There was a time – although it’s hard to remember now – when we had a clear separation between work and other aspects of our lives. Towards the end of the last century things began to change as employers increasingly offered ‘flexible working’ schedules. Initially driven by family friendly policies, flexible working is still seen as the panacea for parents who want to combine work with family. As more and more mothers return from maternity leave the demand for flexible schedules continues to rise. At the same time many employers are re-branding their arrangements as agile – allowing work to be carried out any time, any where.
In reality many of us are feeling pushed to work all the time and everywhere. This is leading to the growth of an #AlwaysOn culture and the consequent negative impact on well-being. Mothers in particular are often so grateful for the ‘concession’ of being able to work flexibly they routinely blur their boundaries. It’s their way of showing commitment to career while trying to meet the high standards demanded of them as parents. The result – as Dr Christine Grant has found – is women exhausted by the triple shift of work then childcare followed by more work once children are asleep. A further risk – identified by Professor Ellen Ernst Kossek – is that blurred boundaries can lead to ‘job creep’ resulting in overwork. As we all know work expands to fill the hours we devote to it!
My point here is to remind you that #AlwaysOn working is not balanced working and should not be confused with well managed flexible working.
How do we make sure our flexible arrangement results in balanced working?
I’ve already written about boundaries earlier this year since boundary management is – in the words of Professor Ernst Kossek – an essential competency for personal and life effectiveness. As an aside, she maintains that effectively managing boundaries not only improves your work-life balance but can also help you be more effective as a leader who manages others.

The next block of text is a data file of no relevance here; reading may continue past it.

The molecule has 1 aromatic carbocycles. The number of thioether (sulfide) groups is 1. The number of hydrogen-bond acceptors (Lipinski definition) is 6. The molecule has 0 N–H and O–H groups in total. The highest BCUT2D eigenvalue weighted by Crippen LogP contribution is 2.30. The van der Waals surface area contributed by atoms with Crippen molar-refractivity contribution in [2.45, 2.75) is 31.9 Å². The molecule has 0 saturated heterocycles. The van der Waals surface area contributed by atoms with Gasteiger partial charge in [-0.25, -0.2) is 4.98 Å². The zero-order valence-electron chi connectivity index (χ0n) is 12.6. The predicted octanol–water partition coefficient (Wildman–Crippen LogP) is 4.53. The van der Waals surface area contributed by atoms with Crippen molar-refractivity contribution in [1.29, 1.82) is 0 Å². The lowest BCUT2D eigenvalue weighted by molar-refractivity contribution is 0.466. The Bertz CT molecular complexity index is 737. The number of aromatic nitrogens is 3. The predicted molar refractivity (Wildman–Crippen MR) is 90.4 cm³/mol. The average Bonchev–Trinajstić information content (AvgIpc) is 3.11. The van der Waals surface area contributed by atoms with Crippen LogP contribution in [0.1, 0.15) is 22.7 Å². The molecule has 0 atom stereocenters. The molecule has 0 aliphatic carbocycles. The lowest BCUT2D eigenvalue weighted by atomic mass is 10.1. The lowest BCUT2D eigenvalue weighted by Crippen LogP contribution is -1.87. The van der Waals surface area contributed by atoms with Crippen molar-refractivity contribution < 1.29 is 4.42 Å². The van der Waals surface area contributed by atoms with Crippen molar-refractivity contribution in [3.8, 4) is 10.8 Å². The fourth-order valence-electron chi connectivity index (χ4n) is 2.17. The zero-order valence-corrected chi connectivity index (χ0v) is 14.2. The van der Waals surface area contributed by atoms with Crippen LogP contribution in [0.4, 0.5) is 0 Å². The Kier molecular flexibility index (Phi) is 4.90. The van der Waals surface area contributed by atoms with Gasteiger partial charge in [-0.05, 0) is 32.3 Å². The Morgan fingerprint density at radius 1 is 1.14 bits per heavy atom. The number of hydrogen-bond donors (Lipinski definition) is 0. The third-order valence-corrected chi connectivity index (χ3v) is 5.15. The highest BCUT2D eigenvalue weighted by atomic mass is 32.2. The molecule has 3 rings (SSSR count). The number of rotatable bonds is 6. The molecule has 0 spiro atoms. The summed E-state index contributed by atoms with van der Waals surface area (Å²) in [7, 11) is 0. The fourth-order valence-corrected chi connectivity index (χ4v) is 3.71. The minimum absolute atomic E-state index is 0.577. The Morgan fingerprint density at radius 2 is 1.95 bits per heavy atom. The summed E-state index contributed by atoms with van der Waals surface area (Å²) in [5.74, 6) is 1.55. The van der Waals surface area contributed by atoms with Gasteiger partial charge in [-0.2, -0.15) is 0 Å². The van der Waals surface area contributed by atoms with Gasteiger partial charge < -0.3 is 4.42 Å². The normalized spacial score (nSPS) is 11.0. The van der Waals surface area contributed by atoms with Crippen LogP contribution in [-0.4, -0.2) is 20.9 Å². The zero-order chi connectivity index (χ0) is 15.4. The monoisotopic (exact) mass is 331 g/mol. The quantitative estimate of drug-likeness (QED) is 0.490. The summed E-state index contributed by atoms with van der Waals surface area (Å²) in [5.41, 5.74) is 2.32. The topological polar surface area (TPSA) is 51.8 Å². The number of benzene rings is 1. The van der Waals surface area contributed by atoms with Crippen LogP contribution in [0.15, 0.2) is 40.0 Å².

While the way we set and manage boundaries comes down to personal preference, making a start by putting in some micro-boundaries is likely to improve most people’s work-life balance. Creating those micro-boundaries is down to you. Research has shown that less than half of UK workplaces offer employees any guidance on managing #AlwaysOn technology; and even fewer have a work-life balance policy.
Maintaining boundaries requires mindfulness and self-responsibility. It’s all too easy to fall prey to workplace cultural expectations that say we must always be available to colleagues. And, of course, there are our own expectations that we must be seen to be ‘flexible’ (i.e. always responsive) as our part of the employment bargain. Getting into this frame of mind risks compromising our health and well-being, as well as our relationships with the important people in our lives.
As we work to #rebalance in 2020, let’s drop the guilt and cultivate a belief that to be our best selves and do our best work we’re entitled to a balanced life.
Let’s say you want to work more flexibly to support a more balanced life; and your employer has both a policy and a culture that supports flexible working (or agile working as it’s increasingly being called). Let’s also say that your supportive manager is very happy for you to work a flexible arrangement; so responds positively when you raise the possibility.